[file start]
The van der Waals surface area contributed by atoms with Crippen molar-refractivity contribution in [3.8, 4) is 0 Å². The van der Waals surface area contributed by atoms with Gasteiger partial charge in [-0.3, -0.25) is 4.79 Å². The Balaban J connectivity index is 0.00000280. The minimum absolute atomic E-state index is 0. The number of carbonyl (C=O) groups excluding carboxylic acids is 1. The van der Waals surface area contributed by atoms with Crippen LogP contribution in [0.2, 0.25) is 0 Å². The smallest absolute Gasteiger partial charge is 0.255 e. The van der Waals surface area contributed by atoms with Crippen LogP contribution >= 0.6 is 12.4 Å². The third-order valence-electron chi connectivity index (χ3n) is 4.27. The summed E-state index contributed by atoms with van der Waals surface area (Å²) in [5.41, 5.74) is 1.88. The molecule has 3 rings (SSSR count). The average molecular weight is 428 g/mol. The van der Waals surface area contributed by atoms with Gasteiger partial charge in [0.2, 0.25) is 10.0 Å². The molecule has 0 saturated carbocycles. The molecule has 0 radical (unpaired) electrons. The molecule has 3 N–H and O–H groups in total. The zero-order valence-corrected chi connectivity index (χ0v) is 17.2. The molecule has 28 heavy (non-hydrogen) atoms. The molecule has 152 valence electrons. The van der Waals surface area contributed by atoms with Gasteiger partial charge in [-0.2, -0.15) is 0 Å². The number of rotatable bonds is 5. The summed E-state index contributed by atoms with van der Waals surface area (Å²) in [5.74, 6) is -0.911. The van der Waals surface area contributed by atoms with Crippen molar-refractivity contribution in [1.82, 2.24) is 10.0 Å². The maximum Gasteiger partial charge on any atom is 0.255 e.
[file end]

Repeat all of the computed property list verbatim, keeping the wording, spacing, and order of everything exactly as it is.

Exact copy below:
The van der Waals surface area contributed by atoms with Crippen molar-refractivity contribution in [3.8, 4) is 0 Å². The van der Waals surface area contributed by atoms with Gasteiger partial charge in [-0.3, -0.25) is 4.79 Å². The Balaban J connectivity index is 0.00000280. The minimum absolute atomic E-state index is 0. The number of carbonyl (C=O) groups excluding carboxylic acids is 1. The van der Waals surface area contributed by atoms with Crippen LogP contribution in [0.2, 0.25) is 0 Å². The smallest absolute Gasteiger partial charge is 0.255 e. The van der Waals surface area contributed by atoms with Crippen LogP contribution >= 0.6 is 12.4 Å². The third-order valence-electron chi connectivity index (χ3n) is 4.27. The summed E-state index contributed by atoms with van der Waals surface area (Å²) in [5.41, 5.74) is 1.88. The molecule has 3 rings (SSSR count). The average molecular weight is 428 g/mol. The van der Waals surface area contributed by atoms with Gasteiger partial charge in [0.2, 0.25) is 10.0 Å². The molecule has 0 saturated carbocycles. The molecule has 0 radical (unpaired) electrons. The molecule has 3 N–H and O–H groups in total. The zero-order valence-corrected chi connectivity index (χ0v) is 17.2. The molecule has 28 heavy (non-hydrogen) atoms. The molecule has 152 valence electrons. The van der Waals surface area contributed by atoms with Gasteiger partial charge in [-0.2, -0.15) is 0 Å². The number of rotatable bonds is 5. The summed E-state index contributed by atoms with van der Waals surface area (Å²) in [5.74, 6) is -0.911. The van der Waals surface area contributed by atoms with Crippen molar-refractivity contribution in [1.82, 2.24) is 10.0 Å². The maximum Gasteiger partial charge on any atom is 0.255 e.